The allure of Airpoints Credit Cards

In the movie Up in the Air, George Clooney plays a compulsive corporate traveller, obsessed with earning status points with American Airlines, Hilton Hotels and Hertz.

My own interest in retaining my Silver Air New Zealand Airpoints Status from year to year, aspirations to hit Gold Status and the challenges of doing so without an Airpoints linked credit card was documented in a post I had in draft for some time but I was not happy with to the point of hitting publish.

My reason for not having an Airpoints Credit Card – I’m was entitled to a Platinum card on a different rewards scheme with no fees as a previous bank employee. Paying a large amount in annual fees with another bank didn’t stack up.

When BNZ’s GlobalPlus Airpoints relationship with Air New Zealand came to an end after 16 years in 2015 after 16 years, Westpac began to offer Airpoints Credit Cards and the right launch offer finally enabled me to get my hands on one.

So why is this the loss/gain of an airline rewards scheme such a big deal for consumers? And what are the benefits of being an Airpoints Credit Card holder?

Air New Zealand Airpoints Credit Card Koru

Perceived rewards value

Whatever the reason for the conclusion of the relationship, it was no doubt a massive loss to BNZ (though their PR of course said otherwise) and they likely lost numerous high value customers to Westpac and other banks despite offering cash back at the same rate Airpoints were previously dished out at as a sweetener.

Though to some markets, such as if you’re earning Airpoints on your mortgage payments and can’t afford to travel much, cash back may actually be preferable.

With Westpac’s hotpoints scheme on the other hand it is confusing to realise the value of a hotpoint (earned at x hotpoints per $1 spend depending on the card and redemeed at different rates depending on an items value in the hotpoints store). Initially offering Airpoints rewards where one Airpoints dollar earned = $1NZ when redeemed made for a clearer rewards scheme option for customers and I suspect customers in certain brackets found this enticing.

Earn Rates

Eligble card holders with ANZ, Kiwibank, American Express, BNZ /Westpac receive 1 Airpoints dollar per NZ $59 – $190 depending on the card and your purchase levels.

Platinum Cards and certain others also receive 1 status point per $200-$250 spent which will help you inch your way to the next membership tier quicker. As a frequent flyer, this is the feature which makes me want one of these cards.

Air New Zealand has a tool on their website to compare credit card benefits.

Discounted Koru Memberships and joining fee waivers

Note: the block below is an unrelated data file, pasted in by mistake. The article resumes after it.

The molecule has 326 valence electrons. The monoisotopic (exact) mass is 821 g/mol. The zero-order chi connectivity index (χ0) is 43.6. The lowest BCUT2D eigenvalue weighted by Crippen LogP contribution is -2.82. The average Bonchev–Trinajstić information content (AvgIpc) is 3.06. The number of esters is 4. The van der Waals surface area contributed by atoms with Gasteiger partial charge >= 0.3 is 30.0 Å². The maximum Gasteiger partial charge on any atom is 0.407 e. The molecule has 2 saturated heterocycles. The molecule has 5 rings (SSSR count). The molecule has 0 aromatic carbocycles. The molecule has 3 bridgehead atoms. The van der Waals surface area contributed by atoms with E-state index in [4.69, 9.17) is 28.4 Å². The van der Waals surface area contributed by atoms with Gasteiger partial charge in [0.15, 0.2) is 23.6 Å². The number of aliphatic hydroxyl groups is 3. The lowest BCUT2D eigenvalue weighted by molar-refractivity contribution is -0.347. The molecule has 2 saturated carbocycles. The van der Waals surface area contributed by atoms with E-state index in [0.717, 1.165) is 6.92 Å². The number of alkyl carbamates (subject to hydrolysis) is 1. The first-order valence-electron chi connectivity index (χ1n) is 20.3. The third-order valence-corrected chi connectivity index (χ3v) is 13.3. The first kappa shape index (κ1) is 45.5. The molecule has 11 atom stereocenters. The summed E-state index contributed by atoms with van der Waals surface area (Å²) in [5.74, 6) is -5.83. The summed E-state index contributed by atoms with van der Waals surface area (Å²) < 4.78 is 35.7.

Unless your work is paying for your Koru Membership, these exclusive memberships are crazy expensive at full price (joining fee of $255 plus $694 for a 12 month membership). Certain cards waive the Koru Club joining fee and give you $145 off the standard 12 month membership rate, which amounts to a large proportion of the annual card fee.

My love of Air New Zealand’s Koru Lounges is no secret. My boyfriend kindly transferred a couple of Lounge Passes earnt through his credit card spend to me as my Christmas present, plus I received two complementary passes of my own for the year as a silver airpoints member.

You can experience a little Koru hospitality when you fly domestically with Air New Zealand between 4.30 and 7pm Monday to Friday with Koru hour, where cheese and crackers are served along with New Zealand wines, beer and L&P. It will make you wish you were a member if you don’t already!

Other benefits

Depending on the Airpoints Credit Card you may receive Airpoints advances, non-expiry of Airpoints dollars, travel insurance, gifting ability or valet parking vouchers. Loyalty pays dividends.

Do you have a credit card linked to an airline rewards scheme? Does it change your spending habits?

Please note content on this page is provided for information purpose only, without taking your particular financial situation or goals into account.


  1. April 28, 2015 / 11:28 pm

    Hmm… I always find it such a struggle deciding whether or not to do this!
    We use to have one linked to our CC, but the negatives of having a CC at all made it not worthwhile.
    Plus we always travel with little kids and I’m not sure how those lounges would feel about us going in with a bunch of loud tired, stir crazy kids! 🙂

    Next wanderlust linkup is 6th May! You can sign up for a reminder too if you want. 🙂 see you then!

    • April 29, 2015 / 2:21 pm

      I think you have some pretty valid reasons there! May 6th is in the diary 🙂

  2. April 15, 2015 / 3:00 pm

    I always forget to get my points and kick myself later. I need to take more advantage of my frequent travels.

    • April 16, 2015 / 9:25 am

      Ah yes – I had a situation like that myself when I booked a trans-tasman flight which was on sale. I paid for the flights and realised I was only getting a tiny number of points and should have used my points to pay for it instead.

  3. April 2, 2015 / 12:20 am

    I got rid of my credit card and waved goodbye to the points, but perhaps I should reconsider. I accrued enough points over a couple of years to fly my kids godparents from WA to NSW business class, so perhaps its worth it. Hmmmm….you have me thinking #teamwanderlust

  4. Kirralee @ Escape With Kids
    April 1, 2015 / 11:05 pm

    Oooh I love an airport lounge! We’re very lucky that hubster’s Qantas Club membership gets us into Qantas lounges. But as for points, I’m happy to get the points I get with various cards, but it doesn’t make any difference to my spending habits.

    • April 2, 2015 / 11:30 am

      Other halves are great for perks like that! I’ve since picked up a points credit card, will see if the novelty wears off or proves worthwhile.